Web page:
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There’s one way to get Le’Veon Bell to report to Steelers OTAs: make them mandatory

Steelers running back Le’Veon Bell didn’t participate in last week’s OTAs. So what?

NFL: Pittsburgh Steelers-Training Camp Charles LeClaire-USA TODAY Sports

Before I continue this article, I’ll allow for five or six comments from readers about how “You guys need to stop talking about Le’Veon Bell missing OTAs.”

I’m guessing you probably said that without even reading this piece. But I’ll give you that latitude, considering the annual mini-controversy over (insert any player here from all the teams ever) missing OTAs (Organized Team Activities) is about as silly as the seriousness we now lend to those annual activities conducted with helmets and shorts but without pads.

The latest mini-controversy (at least in Pittsburgh—I’m sure, much like summer road construction, this is going on everywhere) revolves around the aforementioned Bell and his absence from last week’s OTAs session.

“I’m not worried about the chemistry, but I wish he’d be here just because he’s one of the pieces to our puzzle,” Steelers quarterback Ben Roethlisberger said last week in a quote courtesy of the Pittsburgh Post-Gazette, via Pro Football Talk. “I know he can’t participate because I don’t think he’s 100 percent healthy, but it would be nice to see him here just in terms of the chemistry and learning and being a part of the process. But obviously, it’s up to him.”

The key sentence in Roethlisberger’s quote is “But obviously, it’s up to him.”

It’s up to Bell. In other words, these Organized Team Activities are totally voluntary, and the only consequences of missing them are reading passive-aggressive quotes from teammates and totally aggressive quotes from fans.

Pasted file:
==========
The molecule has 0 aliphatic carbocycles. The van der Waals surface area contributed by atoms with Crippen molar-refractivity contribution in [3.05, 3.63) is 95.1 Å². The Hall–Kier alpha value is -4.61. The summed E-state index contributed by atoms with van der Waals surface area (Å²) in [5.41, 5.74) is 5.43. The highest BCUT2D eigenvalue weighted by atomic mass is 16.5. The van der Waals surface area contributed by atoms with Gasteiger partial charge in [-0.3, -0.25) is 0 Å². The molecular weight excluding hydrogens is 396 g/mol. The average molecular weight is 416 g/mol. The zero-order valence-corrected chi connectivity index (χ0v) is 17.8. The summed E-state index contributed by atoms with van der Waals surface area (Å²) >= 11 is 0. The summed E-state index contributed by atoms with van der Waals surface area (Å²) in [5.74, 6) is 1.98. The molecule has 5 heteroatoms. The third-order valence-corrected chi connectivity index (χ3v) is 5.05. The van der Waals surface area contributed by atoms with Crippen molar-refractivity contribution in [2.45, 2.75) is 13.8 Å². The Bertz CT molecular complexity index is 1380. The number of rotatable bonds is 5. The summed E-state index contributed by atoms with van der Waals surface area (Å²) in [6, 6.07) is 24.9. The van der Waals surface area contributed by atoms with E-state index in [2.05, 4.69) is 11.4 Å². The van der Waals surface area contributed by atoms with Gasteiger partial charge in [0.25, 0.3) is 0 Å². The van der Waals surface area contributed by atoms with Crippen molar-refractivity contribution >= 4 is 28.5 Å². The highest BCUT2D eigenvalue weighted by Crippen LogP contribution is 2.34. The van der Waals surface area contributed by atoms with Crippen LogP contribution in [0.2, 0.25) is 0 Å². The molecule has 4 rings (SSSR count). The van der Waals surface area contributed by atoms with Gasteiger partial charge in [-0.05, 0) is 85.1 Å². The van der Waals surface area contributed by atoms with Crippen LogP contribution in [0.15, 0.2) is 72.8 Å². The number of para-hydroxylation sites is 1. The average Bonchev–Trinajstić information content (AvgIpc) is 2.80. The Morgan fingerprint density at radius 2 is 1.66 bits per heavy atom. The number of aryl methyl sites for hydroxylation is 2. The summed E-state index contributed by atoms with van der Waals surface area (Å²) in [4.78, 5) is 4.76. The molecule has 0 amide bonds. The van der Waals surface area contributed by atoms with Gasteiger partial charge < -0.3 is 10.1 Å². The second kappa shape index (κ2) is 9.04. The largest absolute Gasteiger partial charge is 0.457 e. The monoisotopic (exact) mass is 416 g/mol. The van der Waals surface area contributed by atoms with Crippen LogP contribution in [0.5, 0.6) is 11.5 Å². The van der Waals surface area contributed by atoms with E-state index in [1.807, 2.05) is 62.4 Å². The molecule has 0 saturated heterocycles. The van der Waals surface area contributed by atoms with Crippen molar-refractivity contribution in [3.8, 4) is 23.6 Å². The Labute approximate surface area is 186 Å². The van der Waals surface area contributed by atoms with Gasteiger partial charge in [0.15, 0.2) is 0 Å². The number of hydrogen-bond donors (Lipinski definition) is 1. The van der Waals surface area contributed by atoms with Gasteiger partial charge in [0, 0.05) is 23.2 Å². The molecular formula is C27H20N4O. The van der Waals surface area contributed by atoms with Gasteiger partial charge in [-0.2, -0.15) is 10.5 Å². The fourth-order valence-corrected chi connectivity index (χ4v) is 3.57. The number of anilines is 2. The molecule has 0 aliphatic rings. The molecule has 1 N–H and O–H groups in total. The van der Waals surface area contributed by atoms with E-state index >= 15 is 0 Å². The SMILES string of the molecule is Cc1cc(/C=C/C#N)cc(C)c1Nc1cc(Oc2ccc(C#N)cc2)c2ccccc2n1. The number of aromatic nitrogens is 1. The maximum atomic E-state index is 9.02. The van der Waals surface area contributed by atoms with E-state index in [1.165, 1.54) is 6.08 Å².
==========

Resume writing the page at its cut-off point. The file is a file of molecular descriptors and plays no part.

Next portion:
And as PFT pointed out in its article last week, since Bell has yet to sign the franchise tender the team tagged him with earlier in the offseason, he can’t actually attend OTAs, unless he (I assume) signs a letter of protection.

Even if Bell did sign a letter of protection or came to OTAs with a new contract in-hand, he still wouldn’t be able to participate in team drills. As Roethlsiberger alluded to in his quote to reporters last week, Bell is still recovering from surgery to repair the injured groin that made him mostly useless in Pittsburgh’s 36-17 loss to the Patriots in the AFC title game on January 22.

But I guess Roethlisberger’s point was that having Bell around would promote a team-first environment and also allow him to bone-up on Todd Haley’s offensive system.


In Bell, we’re talking about a running back who has missed 13 of the last 32 regular season games due to either suspensions or a knee injury. Yet that hasn’t stopped him from becoming the best running back in the NFL and holding on to his status as the most important piece to the Steelers offensive puzzle.

In news that was much less provocative (sexy), at the same time he was skipping OTAs last week, Bell donated $750,000 to his old high school so it could install turf at its football stadium.

So what does that have to do with Bell missing OTAs? I mean, he could have just as easily donated this money through his agent or lawyer while standing around on the sidelines at OTAs and helping to build that team chemistry.

It doesn’t have to do with anything, other than to show you Bell may actually be turning into a mature man at the ripe old age of 25.

I know what you’re going to say. Yes, not showing up to OTAs may be a sign of a me-first attitude, but I’m guessing that kind of attitude would have prevented him from donating close to seven-figures to his old high school football team.

Making similar donations while at the same time not participating in OTAs helped define the career of the legendary Troy Polamalu during his 12 years in Pittsburgh.

So why is it unsettling news when Bell donates money but also skips OTAs?

If I had to guess, it’s probably because of those drug-related suspensions that led to five of those 13 absences since the start of the 2015 campaign.

It may also have to do with the fact that Bell has not signed his franchise tender.

If Bell still hasn’t signed his contract two months from now and skips the start of training camp, when, presumably, his surgically repaired groin would be 100 percent, well, that will be news.

As for right now, who cares?

Could it be a negotiation tactic?

Yes, but so what?

“Holding out” of OTAs as leverage for a new contract might make you angry, but it’s no more meaningful than growing a beard for the Stanley Cup playoffs.

Nothing Bell does right now means anything.

There’s only one way to make me care about Le’Veon Bell missing OTAs: Make them mandatory.

Until then, wake me up at the end of July.

If Le’Veon Bell is actually holding out of training camp (instead of faux holding out of OTAs), then I might take notice.